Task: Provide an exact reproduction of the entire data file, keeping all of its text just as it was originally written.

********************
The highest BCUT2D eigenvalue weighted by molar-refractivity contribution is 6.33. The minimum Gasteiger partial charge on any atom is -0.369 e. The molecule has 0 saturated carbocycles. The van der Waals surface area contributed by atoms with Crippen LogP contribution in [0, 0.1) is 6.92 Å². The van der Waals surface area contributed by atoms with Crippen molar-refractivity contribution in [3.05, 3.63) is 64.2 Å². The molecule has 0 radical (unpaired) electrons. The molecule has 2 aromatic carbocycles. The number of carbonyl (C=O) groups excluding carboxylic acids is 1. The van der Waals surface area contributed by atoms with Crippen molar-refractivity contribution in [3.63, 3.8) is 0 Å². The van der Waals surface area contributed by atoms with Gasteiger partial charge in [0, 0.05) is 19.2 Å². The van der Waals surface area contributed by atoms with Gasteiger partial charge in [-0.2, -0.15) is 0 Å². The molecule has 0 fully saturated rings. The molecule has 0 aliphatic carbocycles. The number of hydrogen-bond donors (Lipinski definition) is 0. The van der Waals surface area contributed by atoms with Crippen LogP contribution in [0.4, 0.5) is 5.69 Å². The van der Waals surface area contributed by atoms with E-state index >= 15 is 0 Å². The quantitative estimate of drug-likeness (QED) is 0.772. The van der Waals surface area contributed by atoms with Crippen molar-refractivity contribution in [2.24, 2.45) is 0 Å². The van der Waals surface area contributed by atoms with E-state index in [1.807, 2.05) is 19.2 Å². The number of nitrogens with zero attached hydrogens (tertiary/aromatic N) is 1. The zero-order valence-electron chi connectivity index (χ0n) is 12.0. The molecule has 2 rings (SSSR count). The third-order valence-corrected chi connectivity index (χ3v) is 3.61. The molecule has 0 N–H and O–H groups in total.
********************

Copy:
The highest BCUT2D eigenvalue weighted by molar-refractivity contribution is 6.33. The minimum Gasteiger partial charge on any atom is -0.369 e. The molecule has 0 saturated carbocycles. The van der Waals surface area contributed by atoms with Crippen LogP contribution in [0, 0.1) is 6.92 Å². The van der Waals surface area contributed by atoms with Crippen molar-refractivity contribution in [3.05, 3.63) is 64.2 Å². The molecule has 0 radical (unpaired) electrons. The molecule has 2 aromatic carbocycles. The number of carbonyl (C=O) groups excluding carboxylic acids is 1. The van der Waals surface area contributed by atoms with Crippen molar-refractivity contribution in [3.63, 3.8) is 0 Å². The van der Waals surface area contributed by atoms with Gasteiger partial charge in [0, 0.05) is 19.2 Å². The van der Waals surface area contributed by atoms with Gasteiger partial charge in [-0.2, -0.15) is 0 Å². The molecule has 0 fully saturated rings. The molecule has 0 aliphatic carbocycles. The number of hydrogen-bond donors (Lipinski definition) is 0. The van der Waals surface area contributed by atoms with Crippen LogP contribution in [0.4, 0.5) is 5.69 Å². The van der Waals surface area contributed by atoms with E-state index >= 15 is 0 Å². The quantitative estimate of drug-likeness (QED) is 0.772. The van der Waals surface area contributed by atoms with Crippen molar-refractivity contribution in [2.24, 2.45) is 0 Å². The van der Waals surface area contributed by atoms with E-state index in [1.807, 2.05) is 19.2 Å². The number of nitrogens with zero attached hydrogens (tertiary/aromatic N) is 1. The zero-order valence-electron chi connectivity index (χ0n) is 12.0. The molecule has 2 rings (SSSR count). The third-order valence-corrected chi connectivity index (χ3v) is 3.61. The molecule has 0 N–H and O–H groups in total.